Keeping you up to date on our news and insights
The Underdog Wins OneDecember 11, 2014
In a recent Opinion issued on November 24, 2014, by the Honorable John W. Herron of the Orphans’ Court Division of the Court of Common Pleas of Philadelphia County, the Court sustained the claim of Smith Kane Holman client Dorothy Martin (“Dorothy”), in the matter of Estate of Rose Rubenstein, Deceased, Phila. O.C. No. 337DE of 2011.
Dorothy was hired in the late 1980s to provide nursing services to husband and wife, Emmanuel and Rose Rubenstein (“Decedent”). After Emmanuel’s death in 1990, Dorothy continued to provide nursing services to Decedent. Shortly after her husband’s death, however, Decedent needed 24-hour nursing care and assistance. Dorothy’s duties escalated by necessity to include hiring, firing and training caregivers while continuing to provide caregiving services to Decedent herself. In the later years of Decedent’s life Dorothy was pressed into duty to act as Agent Under the General Power of Attorney of Decedent. In that role, she handled all of Decedent’s financial obligations, ensured the maintenance and repair of Decedent’s home (in which Dorothy and the other caregivers, including Quinette Rodgers and Alice Collin, gave Decedent the very definition of tender loving care), and oversaw Decedent’s medical care, including accompanying Decedent to all of her medical appointments. Indeed, the scope of Dorothy’s duties far exceeded the role of the typical caregiver and, we argued on her behalf, were more in line with the duties of a care manager.
Although Decedent paid Dorothy a fair, if a bit low, wage for her nursing services, Decedent never compensated Dorothy for the vast realm of financial, household, and management services she provided from 1990 through Decedent’s death in 2010. Decedent suffered from dementia for many years prior to her death and, although Dorothy as Agent could have given herself a raise, Dorothy chose not to do so because it just did not seem fair to Dorothy to give herself a raise when her boss lacked the ability to understand that sort of thing. After Decedent’s death, Dorothy filed a claim seeking payment for the pre-death services she provided during Decedent’s lifetime.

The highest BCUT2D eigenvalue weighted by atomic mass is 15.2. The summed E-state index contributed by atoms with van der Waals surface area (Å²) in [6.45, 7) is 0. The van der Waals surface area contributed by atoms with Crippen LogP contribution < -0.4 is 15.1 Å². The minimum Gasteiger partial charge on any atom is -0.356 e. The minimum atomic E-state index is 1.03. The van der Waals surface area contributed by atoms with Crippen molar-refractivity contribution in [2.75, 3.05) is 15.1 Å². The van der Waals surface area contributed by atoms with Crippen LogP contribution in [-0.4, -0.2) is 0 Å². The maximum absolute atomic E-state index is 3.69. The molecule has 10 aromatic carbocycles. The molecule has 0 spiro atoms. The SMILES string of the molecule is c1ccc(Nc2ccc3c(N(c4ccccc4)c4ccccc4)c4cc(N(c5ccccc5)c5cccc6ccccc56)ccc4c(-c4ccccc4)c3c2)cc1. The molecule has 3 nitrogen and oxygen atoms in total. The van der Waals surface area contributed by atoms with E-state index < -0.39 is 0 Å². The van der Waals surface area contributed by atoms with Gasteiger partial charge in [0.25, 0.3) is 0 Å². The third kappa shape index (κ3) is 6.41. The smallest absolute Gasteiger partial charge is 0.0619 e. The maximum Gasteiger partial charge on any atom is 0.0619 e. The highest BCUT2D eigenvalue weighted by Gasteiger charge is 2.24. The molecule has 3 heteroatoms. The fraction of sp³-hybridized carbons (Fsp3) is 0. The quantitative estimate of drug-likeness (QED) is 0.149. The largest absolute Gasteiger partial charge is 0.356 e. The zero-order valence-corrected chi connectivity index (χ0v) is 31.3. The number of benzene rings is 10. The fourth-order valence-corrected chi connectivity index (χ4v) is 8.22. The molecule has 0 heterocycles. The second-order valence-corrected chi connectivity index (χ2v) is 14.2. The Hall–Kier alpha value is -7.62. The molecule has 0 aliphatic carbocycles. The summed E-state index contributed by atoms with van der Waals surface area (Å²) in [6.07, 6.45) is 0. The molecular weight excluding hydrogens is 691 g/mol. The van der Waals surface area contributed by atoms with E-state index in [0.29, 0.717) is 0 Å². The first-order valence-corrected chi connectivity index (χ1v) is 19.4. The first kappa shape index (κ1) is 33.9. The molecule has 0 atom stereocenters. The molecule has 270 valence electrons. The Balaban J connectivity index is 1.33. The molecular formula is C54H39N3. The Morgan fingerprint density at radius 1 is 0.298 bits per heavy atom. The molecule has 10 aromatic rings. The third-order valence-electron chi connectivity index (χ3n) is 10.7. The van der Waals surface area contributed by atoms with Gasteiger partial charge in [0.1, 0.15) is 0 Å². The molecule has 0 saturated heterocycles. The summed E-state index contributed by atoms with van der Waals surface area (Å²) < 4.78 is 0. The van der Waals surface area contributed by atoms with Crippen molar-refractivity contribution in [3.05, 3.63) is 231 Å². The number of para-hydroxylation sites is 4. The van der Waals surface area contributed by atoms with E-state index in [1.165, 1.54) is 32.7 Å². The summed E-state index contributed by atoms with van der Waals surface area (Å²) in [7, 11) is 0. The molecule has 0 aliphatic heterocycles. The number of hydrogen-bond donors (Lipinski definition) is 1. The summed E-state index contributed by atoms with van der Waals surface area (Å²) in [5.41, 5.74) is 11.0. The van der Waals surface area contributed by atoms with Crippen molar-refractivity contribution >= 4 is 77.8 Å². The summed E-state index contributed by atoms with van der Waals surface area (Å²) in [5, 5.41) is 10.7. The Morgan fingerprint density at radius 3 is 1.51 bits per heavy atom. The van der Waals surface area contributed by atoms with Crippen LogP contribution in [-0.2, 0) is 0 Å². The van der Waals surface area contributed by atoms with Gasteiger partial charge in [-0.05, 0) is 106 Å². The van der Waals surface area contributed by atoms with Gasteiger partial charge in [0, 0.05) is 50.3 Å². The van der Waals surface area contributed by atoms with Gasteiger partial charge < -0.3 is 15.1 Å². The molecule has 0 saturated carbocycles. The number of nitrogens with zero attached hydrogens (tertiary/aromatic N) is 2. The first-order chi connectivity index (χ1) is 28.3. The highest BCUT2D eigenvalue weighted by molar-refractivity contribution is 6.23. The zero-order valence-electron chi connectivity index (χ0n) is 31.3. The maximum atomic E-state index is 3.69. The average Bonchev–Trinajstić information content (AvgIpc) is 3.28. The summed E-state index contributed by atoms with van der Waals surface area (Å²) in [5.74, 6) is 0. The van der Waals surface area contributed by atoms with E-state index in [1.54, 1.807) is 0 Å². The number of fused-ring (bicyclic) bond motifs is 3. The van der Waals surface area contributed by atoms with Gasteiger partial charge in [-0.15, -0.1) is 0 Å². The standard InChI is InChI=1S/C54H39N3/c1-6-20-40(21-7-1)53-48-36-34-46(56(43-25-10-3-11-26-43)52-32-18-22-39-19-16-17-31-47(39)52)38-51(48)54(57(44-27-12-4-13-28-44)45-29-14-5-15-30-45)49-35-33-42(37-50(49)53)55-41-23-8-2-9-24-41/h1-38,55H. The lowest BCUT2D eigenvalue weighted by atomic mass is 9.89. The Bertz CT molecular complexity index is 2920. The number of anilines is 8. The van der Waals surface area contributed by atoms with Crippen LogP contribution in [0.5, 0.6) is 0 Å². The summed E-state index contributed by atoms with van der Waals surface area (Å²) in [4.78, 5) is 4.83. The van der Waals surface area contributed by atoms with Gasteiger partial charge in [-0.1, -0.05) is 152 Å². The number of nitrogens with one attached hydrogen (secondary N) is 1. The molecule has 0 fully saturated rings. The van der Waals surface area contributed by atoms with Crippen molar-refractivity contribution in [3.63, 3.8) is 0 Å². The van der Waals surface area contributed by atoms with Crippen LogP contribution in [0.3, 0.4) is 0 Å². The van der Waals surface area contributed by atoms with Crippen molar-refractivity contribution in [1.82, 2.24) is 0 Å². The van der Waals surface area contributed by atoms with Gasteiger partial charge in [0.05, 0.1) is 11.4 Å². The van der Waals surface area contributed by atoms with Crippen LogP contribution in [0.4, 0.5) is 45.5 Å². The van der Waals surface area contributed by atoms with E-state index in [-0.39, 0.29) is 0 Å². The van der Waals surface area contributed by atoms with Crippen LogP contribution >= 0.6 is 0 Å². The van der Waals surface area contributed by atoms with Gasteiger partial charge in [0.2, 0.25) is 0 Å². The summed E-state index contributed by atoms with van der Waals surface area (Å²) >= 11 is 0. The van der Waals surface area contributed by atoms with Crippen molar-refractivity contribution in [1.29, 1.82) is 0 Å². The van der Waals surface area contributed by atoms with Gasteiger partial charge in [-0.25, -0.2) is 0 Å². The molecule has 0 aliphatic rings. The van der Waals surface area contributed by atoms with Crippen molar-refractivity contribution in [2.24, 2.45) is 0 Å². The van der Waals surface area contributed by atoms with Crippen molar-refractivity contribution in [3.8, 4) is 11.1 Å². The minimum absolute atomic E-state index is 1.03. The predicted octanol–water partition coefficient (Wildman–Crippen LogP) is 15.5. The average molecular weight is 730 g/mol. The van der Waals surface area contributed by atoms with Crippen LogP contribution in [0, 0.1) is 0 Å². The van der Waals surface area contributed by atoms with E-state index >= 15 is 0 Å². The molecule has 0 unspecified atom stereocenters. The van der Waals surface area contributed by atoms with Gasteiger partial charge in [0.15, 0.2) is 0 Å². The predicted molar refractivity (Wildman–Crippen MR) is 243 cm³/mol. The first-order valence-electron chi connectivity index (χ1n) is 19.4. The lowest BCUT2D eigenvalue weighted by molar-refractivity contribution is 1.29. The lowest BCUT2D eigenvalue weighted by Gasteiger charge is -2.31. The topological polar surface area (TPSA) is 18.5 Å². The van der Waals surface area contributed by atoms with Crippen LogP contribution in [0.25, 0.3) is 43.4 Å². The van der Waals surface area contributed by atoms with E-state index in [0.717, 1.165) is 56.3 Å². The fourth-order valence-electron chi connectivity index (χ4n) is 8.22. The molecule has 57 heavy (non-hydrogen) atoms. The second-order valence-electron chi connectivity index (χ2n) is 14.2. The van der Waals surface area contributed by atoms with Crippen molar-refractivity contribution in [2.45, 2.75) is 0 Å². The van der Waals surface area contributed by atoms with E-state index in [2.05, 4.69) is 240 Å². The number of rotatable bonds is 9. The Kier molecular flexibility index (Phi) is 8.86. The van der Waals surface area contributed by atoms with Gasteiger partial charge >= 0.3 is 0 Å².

The Administrator of the Estate denied the claim, taking the position that the payments accepted by Dorothy for her nursing services during Decedent’s lifetime barred Dorothy from being paid post-death for those wholly different services for which Decedent never compensated Dorothy. When the Administrator denied Dorothy’s claim formally in the Account he filed with the Court, Smith Kane Holman filed Objections to the Administrator’s Account on Dorothy’s behalf. Because Decedent’s entire estate passed to several charities, the Attorney General, as parens patriae, (i.e. as watchdog for all charitable interests in Pennsylvania) joined into the litigation and worked with the Administrator in aggressively opposing Dorothy’s claim.
Judge Herron held a hearing on Dorothy’s Objections on May 5, 2014. We later filed comprehensive post-trial briefs on behalf of Dorothy, in which we argued Dorothy’s entitlement to compensation by the Estate for her truly extraordinary work during Decedent’s life time. Judge Herron’s Opinion confirms this firm’s belief in the strength of Dorothy’s claim, despite the intense opposition we faced.
By clicking on the link below, you can read the thoughtful and well-written opinion of Judge Herron, which we believe fairly and equitably resolved the complicated legal issues presented by this very unique and compelling set of facts. The world needs more people in it like Dorothy Martin, and we were honored to seek and obtain justice on her behalf.